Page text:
What is Discovery?
Discovery is a phase of litigation that happens after the pleading stages. As you may remember, in the pleading stages, a summons and complaint are served after being filed with the court. Then the defendant either answers, moves to dismiss, answers with counterclaims or crossclaims, or brings in third parties. Once the bounds and meets of the litigation are determined the court will then move the case into discovery. Discovery is quite literally where everybody shows their cards. In discovery, you ask for documents, and emails, ask questions in written form, and request admissions as to facts. The culmination of discovery is a deposition where opposing counsel questions either the plaintiff or defendant or a third party about the material facts of the case.
What is a Request for Admission?
A request for admission is a direct question that can be answered in a yes or no manner by the opposing side. It cannot discuss a material fact of the case and it cannot discuss an issue that would resolve the case. It can authenticate documents or clarify statements, and narrow the focus of the litigation as a whole. When responding to a request for admission, you must either admit or deny, objections may be raised and specifically, an objection as to not having enough knowledge, or legal conclusion, or an indefinite statement may be raised to avoid or delay answering a request for admission. However, at the end of the day, all requests for admission must be admitted or denied.
What is a Request for Production of Documents?
If a request for admission is a request to admit or deny a particular fact and is narrow, a request for production of documents is necessarily a broader request. A request for production of documents will ask for a class or a specific document that one side believes the opposing side has in its possession. A request for production of documents should be bound by a specific timeframe that is relevant to the litigation. It should be as broad as possible, but narrowly tailored to ask for a specific group of documents and should not be compounded in what it is asking.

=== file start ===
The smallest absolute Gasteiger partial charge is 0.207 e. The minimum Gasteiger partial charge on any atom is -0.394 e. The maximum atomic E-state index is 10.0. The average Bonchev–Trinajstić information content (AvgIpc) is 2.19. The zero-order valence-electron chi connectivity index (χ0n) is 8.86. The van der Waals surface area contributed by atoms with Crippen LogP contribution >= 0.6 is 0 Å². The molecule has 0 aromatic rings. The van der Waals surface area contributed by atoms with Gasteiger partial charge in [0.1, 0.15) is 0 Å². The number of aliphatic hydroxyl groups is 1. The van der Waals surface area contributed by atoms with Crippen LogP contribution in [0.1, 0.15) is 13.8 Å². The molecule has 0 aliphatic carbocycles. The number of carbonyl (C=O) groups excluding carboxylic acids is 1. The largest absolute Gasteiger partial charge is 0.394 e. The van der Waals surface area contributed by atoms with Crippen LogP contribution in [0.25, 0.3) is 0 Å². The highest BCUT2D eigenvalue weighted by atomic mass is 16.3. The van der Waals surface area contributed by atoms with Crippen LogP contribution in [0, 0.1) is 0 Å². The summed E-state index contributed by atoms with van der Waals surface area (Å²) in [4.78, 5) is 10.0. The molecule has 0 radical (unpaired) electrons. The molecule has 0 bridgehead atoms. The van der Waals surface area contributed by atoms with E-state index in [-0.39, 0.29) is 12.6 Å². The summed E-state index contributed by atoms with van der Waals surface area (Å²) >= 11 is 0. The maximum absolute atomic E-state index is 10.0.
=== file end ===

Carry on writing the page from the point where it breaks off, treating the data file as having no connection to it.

What does not being compound mean? It means you should ask for documents from A to B about C. It shouldn’t list a group of people unless done as a class. Requests for production of documents can be responded to by producing the documents or objected to: for vagueness, compound questions, or overbroad, which means to say you’re asking for too many documents or you’re asking for a timeframe that is well beyond what you might need to prosecute the lawsuit.
A request for production of documents can also encompass something new in the last 10 or 15 years which is electronically stored information. A request for production of documents can delve into emails, text messages, slack messages, and other electronic forms of communication. At the end of the day, a request for production of documents must be either objected to or documents produced, or the other side must be told that you do not have those documents. The production from these requests will be the basis of a deposition.